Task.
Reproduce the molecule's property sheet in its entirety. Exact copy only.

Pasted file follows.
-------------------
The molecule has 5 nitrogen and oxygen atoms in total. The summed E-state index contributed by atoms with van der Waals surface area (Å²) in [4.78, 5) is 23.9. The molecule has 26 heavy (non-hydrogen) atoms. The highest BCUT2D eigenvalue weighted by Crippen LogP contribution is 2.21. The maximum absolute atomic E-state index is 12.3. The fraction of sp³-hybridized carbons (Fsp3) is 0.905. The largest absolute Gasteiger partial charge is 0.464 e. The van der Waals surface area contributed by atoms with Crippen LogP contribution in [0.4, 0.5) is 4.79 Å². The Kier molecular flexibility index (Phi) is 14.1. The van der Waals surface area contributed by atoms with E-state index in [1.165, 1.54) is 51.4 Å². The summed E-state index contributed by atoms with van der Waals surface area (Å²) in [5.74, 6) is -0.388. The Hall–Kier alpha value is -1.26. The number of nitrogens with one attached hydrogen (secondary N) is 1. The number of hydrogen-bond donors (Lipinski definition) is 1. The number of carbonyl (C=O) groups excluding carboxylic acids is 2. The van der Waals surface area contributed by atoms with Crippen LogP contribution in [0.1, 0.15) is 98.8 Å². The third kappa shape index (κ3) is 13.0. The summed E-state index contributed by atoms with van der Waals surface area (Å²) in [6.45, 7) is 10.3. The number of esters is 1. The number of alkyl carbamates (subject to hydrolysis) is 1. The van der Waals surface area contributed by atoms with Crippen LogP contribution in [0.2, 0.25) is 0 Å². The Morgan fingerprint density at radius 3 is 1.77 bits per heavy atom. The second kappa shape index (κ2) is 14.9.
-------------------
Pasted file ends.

The molecule has 5 nitrogen and oxygen atoms in total. The summed E-state index contributed by atoms with van der Waals surface area (Å²) in [4.78, 5) is 23.9. The molecule has 26 heavy (non-hydrogen) atoms. The highest BCUT2D eigenvalue weighted by Crippen LogP contribution is 2.21. The maximum absolute atomic E-state index is 12.3. The fraction of sp³-hybridized carbons (Fsp3) is 0.905. The largest absolute Gasteiger partial charge is 0.464 e. The van der Waals surface area contributed by atoms with Crippen LogP contribution in [0.4, 0.5) is 4.79 Å². The Kier molecular flexibility index (Phi) is 14.1. The van der Waals surface area contributed by atoms with E-state index in [1.165, 1.54) is 51.4 Å². The summed E-state index contributed by atoms with van der Waals surface area (Å²) in [5.74, 6) is -0.388. The Hall–Kier alpha value is -1.26. The number of nitrogens with one attached hydrogen (secondary N) is 1. The number of hydrogen-bond donors (Lipinski definition) is 1. The number of carbonyl (C=O) groups excluding carboxylic acids is 2. The van der Waals surface area contributed by atoms with Crippen LogP contribution in [0.1, 0.15) is 98.8 Å². The third kappa shape index (κ3) is 13.0. The summed E-state index contributed by atoms with van der Waals surface area (Å²) in [6.45, 7) is 10.3. The number of esters is 1. The number of alkyl carbamates (subject to hydrolysis) is 1. The van der Waals surface area contributed by atoms with Crippen LogP contribution in [0.2, 0.25) is 0 Å². The Morgan fingerprint density at radius 3 is 1.77 bits per heavy atom. The second kappa shape index (κ2) is 14.9.